Former Opposition senator Fitzgerald Hinds returned to the Senate yesterday, saying last week Monday's nationwide police roadblocks were more like the work of Isis. He was sworn in as a temporary senator for the absent Faris Al-Rawi before legislators began debate on the Bail Amendment Bill, which was presented by Attorney General Garvin Nicholas. He spoke about the establishment of a gun court in the country.
Hinds, who spoke after Nicholas, said the Opposition would support the measure but insisted the solution to all the country's crime and other problems would be "to see the back of the (People's Partnership) Government."
Commenting on the shutdown of the country just over one week ago, when police initiated roadblocks across the entire country, including Tobago, Hinds said the Government had "lost control for at least 24 hours."
He said none of the security agencies had any prior knowledge of the action. "Not the National Security Minister, nobody knew it was coming–not SSA, not SIA, not NSOC (NOC), not the chairman of the National Security Council–nobody knew," he stressed.
Hinds said, "It was almost like it was Isis, Mr President," he added.
Hinds, whose appointment as a senator was revoked in December 2013, told legislators he kept his promise to return to the Chamber.
He said the Government was "the biggest threat to the people of T&T." Hinds said he felt "more threatened by you (Govt) than I feel by the hands of miscreants out there with their dirty little guns."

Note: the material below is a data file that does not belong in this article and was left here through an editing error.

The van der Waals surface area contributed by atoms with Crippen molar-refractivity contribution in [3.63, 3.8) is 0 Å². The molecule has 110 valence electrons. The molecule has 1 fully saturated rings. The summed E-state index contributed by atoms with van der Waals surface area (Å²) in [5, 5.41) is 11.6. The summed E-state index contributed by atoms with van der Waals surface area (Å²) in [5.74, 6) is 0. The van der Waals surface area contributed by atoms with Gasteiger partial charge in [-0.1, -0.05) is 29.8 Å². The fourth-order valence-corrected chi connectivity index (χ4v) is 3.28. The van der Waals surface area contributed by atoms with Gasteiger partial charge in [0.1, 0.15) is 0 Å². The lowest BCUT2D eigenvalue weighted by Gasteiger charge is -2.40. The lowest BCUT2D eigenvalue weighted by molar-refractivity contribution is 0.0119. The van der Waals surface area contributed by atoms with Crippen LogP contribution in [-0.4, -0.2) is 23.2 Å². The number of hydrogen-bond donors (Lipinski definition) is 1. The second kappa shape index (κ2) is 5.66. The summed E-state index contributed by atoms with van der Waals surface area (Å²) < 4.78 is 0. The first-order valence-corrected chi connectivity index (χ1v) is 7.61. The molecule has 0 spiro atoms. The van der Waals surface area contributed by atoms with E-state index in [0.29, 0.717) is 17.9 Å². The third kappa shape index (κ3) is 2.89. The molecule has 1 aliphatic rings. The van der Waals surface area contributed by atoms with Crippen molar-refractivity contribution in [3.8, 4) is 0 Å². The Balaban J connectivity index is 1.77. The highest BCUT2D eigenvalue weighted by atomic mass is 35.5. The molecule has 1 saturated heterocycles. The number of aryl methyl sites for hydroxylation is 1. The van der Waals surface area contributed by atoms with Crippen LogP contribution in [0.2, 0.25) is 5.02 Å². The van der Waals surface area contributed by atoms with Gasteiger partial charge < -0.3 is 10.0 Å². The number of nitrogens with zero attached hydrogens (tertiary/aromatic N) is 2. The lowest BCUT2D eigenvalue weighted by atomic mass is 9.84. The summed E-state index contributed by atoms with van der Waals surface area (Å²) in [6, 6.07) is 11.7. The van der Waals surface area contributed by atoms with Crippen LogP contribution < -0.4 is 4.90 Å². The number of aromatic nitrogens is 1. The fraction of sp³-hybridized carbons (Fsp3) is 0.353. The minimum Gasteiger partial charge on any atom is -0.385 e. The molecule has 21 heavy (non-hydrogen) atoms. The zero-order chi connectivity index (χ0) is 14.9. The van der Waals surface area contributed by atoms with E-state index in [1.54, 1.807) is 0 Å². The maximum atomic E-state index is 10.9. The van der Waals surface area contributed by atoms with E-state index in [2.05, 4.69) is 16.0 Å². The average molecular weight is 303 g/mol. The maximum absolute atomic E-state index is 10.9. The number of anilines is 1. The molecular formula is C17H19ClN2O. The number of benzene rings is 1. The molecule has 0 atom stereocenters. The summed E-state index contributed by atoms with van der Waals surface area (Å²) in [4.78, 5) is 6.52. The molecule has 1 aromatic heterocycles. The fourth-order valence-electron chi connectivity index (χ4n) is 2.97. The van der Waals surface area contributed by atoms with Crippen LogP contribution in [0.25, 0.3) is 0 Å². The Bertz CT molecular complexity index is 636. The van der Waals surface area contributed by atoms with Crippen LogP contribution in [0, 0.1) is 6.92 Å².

He said the Parliament was misled in 2011 when it passed the Administration of Justice (Indictable Proceedings) Bill in November of that year.
Hinds said while the Government said it would reduce the backlog of over 120 cases in the nation's courts "the upshot of that was two of their friends simply walk free."
He was referring to the extradition matters involving businessmen Steve Ferguson and Ishwar Galbaransingh. They are wanted by the US for matters arising out of the Airport Development Project under the former UNC regime.
Hinds said the existing bail system "is almost chaotic," adding that the Government had not fixed the existing problems.
According to the explanatory note, the bill seeks to amend Section 5 of the Bail Act to restrict bail in respect of certain specified offences that involve the possession or use of a firearm.
It says the amendment would preclude a court from hearing an application for bail from a person charged with the offences referred to in the proposed section unless no evidence is taken within 120 days from the reading of the charge.
It also provides for the legislation to be reviewed by August 15, 2016.